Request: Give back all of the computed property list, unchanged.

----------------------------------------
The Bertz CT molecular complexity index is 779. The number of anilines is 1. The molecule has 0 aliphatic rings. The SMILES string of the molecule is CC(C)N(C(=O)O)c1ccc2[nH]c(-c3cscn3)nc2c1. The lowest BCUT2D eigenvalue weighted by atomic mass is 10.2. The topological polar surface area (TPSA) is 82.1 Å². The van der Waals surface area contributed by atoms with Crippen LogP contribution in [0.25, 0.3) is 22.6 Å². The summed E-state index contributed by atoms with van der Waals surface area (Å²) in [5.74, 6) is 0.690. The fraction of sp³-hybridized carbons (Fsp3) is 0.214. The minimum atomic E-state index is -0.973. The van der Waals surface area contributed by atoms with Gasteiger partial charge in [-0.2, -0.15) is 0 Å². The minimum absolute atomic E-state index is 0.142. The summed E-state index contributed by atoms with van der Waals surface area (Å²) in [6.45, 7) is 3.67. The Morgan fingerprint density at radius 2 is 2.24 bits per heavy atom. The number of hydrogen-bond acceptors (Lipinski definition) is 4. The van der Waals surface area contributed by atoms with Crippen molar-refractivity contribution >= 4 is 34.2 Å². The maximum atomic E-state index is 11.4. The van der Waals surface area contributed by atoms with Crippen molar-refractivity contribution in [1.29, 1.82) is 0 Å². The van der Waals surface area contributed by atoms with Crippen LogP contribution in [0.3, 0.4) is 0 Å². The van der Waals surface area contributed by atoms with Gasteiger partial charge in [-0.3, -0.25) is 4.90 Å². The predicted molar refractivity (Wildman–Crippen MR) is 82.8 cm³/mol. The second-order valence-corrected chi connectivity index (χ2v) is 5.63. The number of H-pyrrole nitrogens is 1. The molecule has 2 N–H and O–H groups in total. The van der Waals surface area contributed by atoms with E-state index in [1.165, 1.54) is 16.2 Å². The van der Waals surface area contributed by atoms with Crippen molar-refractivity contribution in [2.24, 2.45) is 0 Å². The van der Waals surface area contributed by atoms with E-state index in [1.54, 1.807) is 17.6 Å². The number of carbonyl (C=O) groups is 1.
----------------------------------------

The Bertz CT molecular complexity index is 779. The number of anilines is 1. The molecule has 0 aliphatic rings. The SMILES string of the molecule is CC(C)N(C(=O)O)c1ccc2[nH]c(-c3cscn3)nc2c1. The lowest BCUT2D eigenvalue weighted by atomic mass is 10.2. The topological polar surface area (TPSA) is 82.1 Å². The van der Waals surface area contributed by atoms with Crippen LogP contribution in [0.25, 0.3) is 22.6 Å². The summed E-state index contributed by atoms with van der Waals surface area (Å²) in [5.74, 6) is 0.690. The fraction of sp³-hybridized carbons (Fsp3) is 0.214. The minimum atomic E-state index is -0.973. The van der Waals surface area contributed by atoms with Gasteiger partial charge in [-0.2, -0.15) is 0 Å². The minimum absolute atomic E-state index is 0.142. The summed E-state index contributed by atoms with van der Waals surface area (Å²) in [6.45, 7) is 3.67. The Morgan fingerprint density at radius 2 is 2.24 bits per heavy atom. The number of hydrogen-bond acceptors (Lipinski definition) is 4. The van der Waals surface area contributed by atoms with Crippen molar-refractivity contribution >= 4 is 34.2 Å². The maximum atomic E-state index is 11.4. The van der Waals surface area contributed by atoms with Crippen molar-refractivity contribution in [1.29, 1.82) is 0 Å². The van der Waals surface area contributed by atoms with Crippen LogP contribution in [0.3, 0.4) is 0 Å². The van der Waals surface area contributed by atoms with Gasteiger partial charge in [-0.3, -0.25) is 4.90 Å². The predicted molar refractivity (Wildman–Crippen MR) is 82.8 cm³/mol. The second-order valence-corrected chi connectivity index (χ2v) is 5.63. The number of H-pyrrole nitrogens is 1. The molecule has 2 N–H and O–H groups in total. The van der Waals surface area contributed by atoms with E-state index in [1.165, 1.54) is 16.2 Å². The van der Waals surface area contributed by atoms with Crippen molar-refractivity contribution in [2.24, 2.45) is 0 Å². The van der Waals surface area contributed by atoms with E-state index in [1.54, 1.807) is 17.6 Å². The number of carbonyl (C=O) groups is 1.